The idea that a smaller farm can produce more per hectare than a big farm sounds counterintuitive, but there is a term for the phenomenon: "the inverse relationship between farm size and output"--IR for short. To better understand it, social scientists have built mathematical models that measure the output of different kinds of farms, accounting for variability in land quality and population concentration. They ask questions like, how fertile is the land? And, are farmers in one area simply working harder and growing more food because they live near a large market where they can sell more? While there is some debate in the literature, the overriding consensus is that small farms produce more gross output per hectare per year. Even in parts of the world where farmers use green revolution technology on their small plots of land, it seems that they are able to produce more than their large counterparts.13 Various theories explain this, but the most widely recognized interpretation reasons that small farmers are free to invest more of their labour in their land, thus producing more food. Big farms, on the other hand, have to dedicate resources to managing labour and technology, which eats into their productivity.

This phenomenon is striking in Cuba, where farmers largely have been forced off fossil fuels and into organic agriculture. After the collapse of the Soviet Union, when the country lost a prime source of cheap oil and gas and the United States tightened its trade embargo, the Cuban government had to figure out how to produce food for the island without fossil fuels. Specialists in low-input agriculture from the universities taught farmers how to grow without the green revolution's help. On farms and in cities, organic agriculture took over. Today in Cuba, farmers produce 65 percent of the country's food on only 25 percent of the island's land, growing more per hectare than a commercial farm.14 According to statistics from the Food and Agriculture Organization, Cuba imports grains, pulses, coffee, dried milk, and meat, but is able to produce a wide variety of fruits and vegetables, pork, and dairy. A lot of the organic vegetable production is done in cities, in urban gardens they call organopónicos. News of their success has spread wide, and there are even trips organized for tourists to see what Cubans have accomplished.

Agroecology has many advantages, and small farms can be more efficient than large farms. However, whether or not organic agriculture can produce crop yields per unit of land that are as high as what industrial farms achieve isn't as clear-cut. How much food one way of farming yields over another is an important part of the picture because the amount of food a piece of land produces determines how much land we need to farm and how much land we can leave to be wild. Proponents of industrial food often argue that it is better for the environment because its high yields allow us to spare farmland and leave it fallow. And although there are studies that show organic agriculture outperforms conventional, a lot of research demonstrates that it can't compete. The academic work that supports the idea that organic agriculture is just as productive includes the Rodale Farming Systems thirty-year trial. Not only did it find that organic agriculture delivered ecological benefits but it also recorded organic yields that matched conventional ones. During drought years, organic corn yielded 30 percent more. Yet another study, overseen by Jules Pretty at the University of Essex, looked at how a transition to agroecology improved crop production on more than twelve million farms in fifty-seven countries. It found that sustainable methods increased yields an average of 64 percent, rising to as much as 100 percent in some cases.15 Yet other studies show that conventional farming grows more food.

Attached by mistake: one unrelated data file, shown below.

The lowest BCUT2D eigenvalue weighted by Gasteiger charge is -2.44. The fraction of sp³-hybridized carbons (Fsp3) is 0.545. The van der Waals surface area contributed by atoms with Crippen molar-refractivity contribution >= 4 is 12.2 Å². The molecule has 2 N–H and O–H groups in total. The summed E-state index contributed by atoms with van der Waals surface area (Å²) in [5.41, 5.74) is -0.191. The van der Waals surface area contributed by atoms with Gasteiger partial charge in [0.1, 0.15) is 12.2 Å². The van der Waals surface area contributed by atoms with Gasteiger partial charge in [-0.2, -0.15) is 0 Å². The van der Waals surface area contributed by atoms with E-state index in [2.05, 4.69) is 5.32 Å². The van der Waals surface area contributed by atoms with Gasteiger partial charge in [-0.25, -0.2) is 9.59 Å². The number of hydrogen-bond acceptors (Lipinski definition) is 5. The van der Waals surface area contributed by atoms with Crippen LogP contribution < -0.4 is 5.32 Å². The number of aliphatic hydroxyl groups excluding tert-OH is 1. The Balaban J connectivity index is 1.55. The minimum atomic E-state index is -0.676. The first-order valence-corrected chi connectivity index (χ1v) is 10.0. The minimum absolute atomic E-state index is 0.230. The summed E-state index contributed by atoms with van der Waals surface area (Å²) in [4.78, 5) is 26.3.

In our search for the best way to feed the world, it can be hard to make sense of all the conflicting evidence. That's why Verena Seufert, a PhD student in geography, and her colleagues at McGill University decided to study the studies. They extracted data from 125 scientific studies and searched for patterns as well as for factors that could explain variations between results. They found that--it depends! In some cases, depending on soil type and farming practices, organic yields can come close to conventional yields. Mostly, however, they do fall short. Overall, organic yields were 25 percent lower. The team's results were published in the prestigious scientific journal Nature.

I buy organic food. I believe fundamentally in the holistic philosophy of regenerative farming--the idea that we should be cycling nutrients in our food system, striving for ecological balance. I also believe that we should design our food system in whatever way minimizes its environmental burden. So I wasn't sure what to make of Seufert's findings. But she explained to me that although the study isn't a slam dunk for the organics movement, it doesn't prove that industrial agriculture is the answer either.

"Our study shows there is not a yes or no answer to this question," she told me. "We have to look at the context. It depends on how you manage the system. It depends on where you grow crops. It depends on what crops you grow." For example, it is harder to match the yields of organic cereal crops to conventional ones, but organic legumes such as the pigeon peas Chandrakalabai grows, as well as perennials like her sweet lime trees, fare well under organic agriculture. To figure out how to apply this information to the design of the most sustainable food system, we have to understand what explains these differences. And when thinking about yields, one element is key.